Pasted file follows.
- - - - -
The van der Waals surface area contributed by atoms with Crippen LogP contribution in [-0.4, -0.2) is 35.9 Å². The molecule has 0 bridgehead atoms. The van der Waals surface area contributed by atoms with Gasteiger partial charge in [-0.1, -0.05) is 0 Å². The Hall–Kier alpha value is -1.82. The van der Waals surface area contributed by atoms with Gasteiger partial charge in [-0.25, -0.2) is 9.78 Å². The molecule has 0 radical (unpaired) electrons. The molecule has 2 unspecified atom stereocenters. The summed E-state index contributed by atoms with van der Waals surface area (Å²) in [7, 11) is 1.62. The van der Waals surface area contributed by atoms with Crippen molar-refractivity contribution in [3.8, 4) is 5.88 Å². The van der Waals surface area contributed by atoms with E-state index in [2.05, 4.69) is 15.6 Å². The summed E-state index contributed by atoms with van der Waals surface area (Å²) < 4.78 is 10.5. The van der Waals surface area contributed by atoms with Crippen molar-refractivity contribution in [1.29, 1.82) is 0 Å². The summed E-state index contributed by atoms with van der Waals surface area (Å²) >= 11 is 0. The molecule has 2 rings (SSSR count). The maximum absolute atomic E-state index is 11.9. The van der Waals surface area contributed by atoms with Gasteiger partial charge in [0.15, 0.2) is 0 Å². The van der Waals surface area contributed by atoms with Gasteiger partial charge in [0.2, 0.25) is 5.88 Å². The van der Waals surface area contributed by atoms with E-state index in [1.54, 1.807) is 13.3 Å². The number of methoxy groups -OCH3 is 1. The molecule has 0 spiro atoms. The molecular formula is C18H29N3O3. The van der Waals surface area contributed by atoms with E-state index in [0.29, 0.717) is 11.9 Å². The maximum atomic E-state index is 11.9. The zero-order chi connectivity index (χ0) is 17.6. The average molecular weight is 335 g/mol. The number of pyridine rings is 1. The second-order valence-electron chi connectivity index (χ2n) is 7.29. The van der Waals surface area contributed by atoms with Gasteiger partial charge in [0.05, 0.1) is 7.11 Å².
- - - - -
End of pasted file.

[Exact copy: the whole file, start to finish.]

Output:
The van der Waals surface area contributed by atoms with Crippen LogP contribution in [-0.4, -0.2) is 35.9 Å². The molecule has 0 bridgehead atoms. The van der Waals surface area contributed by atoms with Gasteiger partial charge in [-0.1, -0.05) is 0 Å². The Hall–Kier alpha value is -1.82. The van der Waals surface area contributed by atoms with Gasteiger partial charge in [-0.25, -0.2) is 9.78 Å². The molecule has 0 radical (unpaired) electrons. The molecule has 2 unspecified atom stereocenters. The summed E-state index contributed by atoms with van der Waals surface area (Å²) in [7, 11) is 1.62. The van der Waals surface area contributed by atoms with Crippen molar-refractivity contribution in [3.8, 4) is 5.88 Å². The van der Waals surface area contributed by atoms with E-state index in [2.05, 4.69) is 15.6 Å². The summed E-state index contributed by atoms with van der Waals surface area (Å²) < 4.78 is 10.5. The van der Waals surface area contributed by atoms with Crippen molar-refractivity contribution in [1.29, 1.82) is 0 Å². The summed E-state index contributed by atoms with van der Waals surface area (Å²) >= 11 is 0. The molecule has 2 rings (SSSR count). The maximum absolute atomic E-state index is 11.9. The van der Waals surface area contributed by atoms with Gasteiger partial charge in [0.15, 0.2) is 0 Å². The van der Waals surface area contributed by atoms with Gasteiger partial charge in [0.2, 0.25) is 5.88 Å². The van der Waals surface area contributed by atoms with E-state index in [1.54, 1.807) is 13.3 Å². The number of methoxy groups -OCH3 is 1. The molecule has 0 spiro atoms. The molecular formula is C18H29N3O3. The van der Waals surface area contributed by atoms with E-state index in [0.29, 0.717) is 11.9 Å². The maximum atomic E-state index is 11.9. The zero-order chi connectivity index (χ0) is 17.6. The average molecular weight is 335 g/mol. The number of pyridine rings is 1. The second-order valence-electron chi connectivity index (χ2n) is 7.29. The van der Waals surface area contributed by atoms with Gasteiger partial charge in [0.05, 0.1) is 7.11 Å².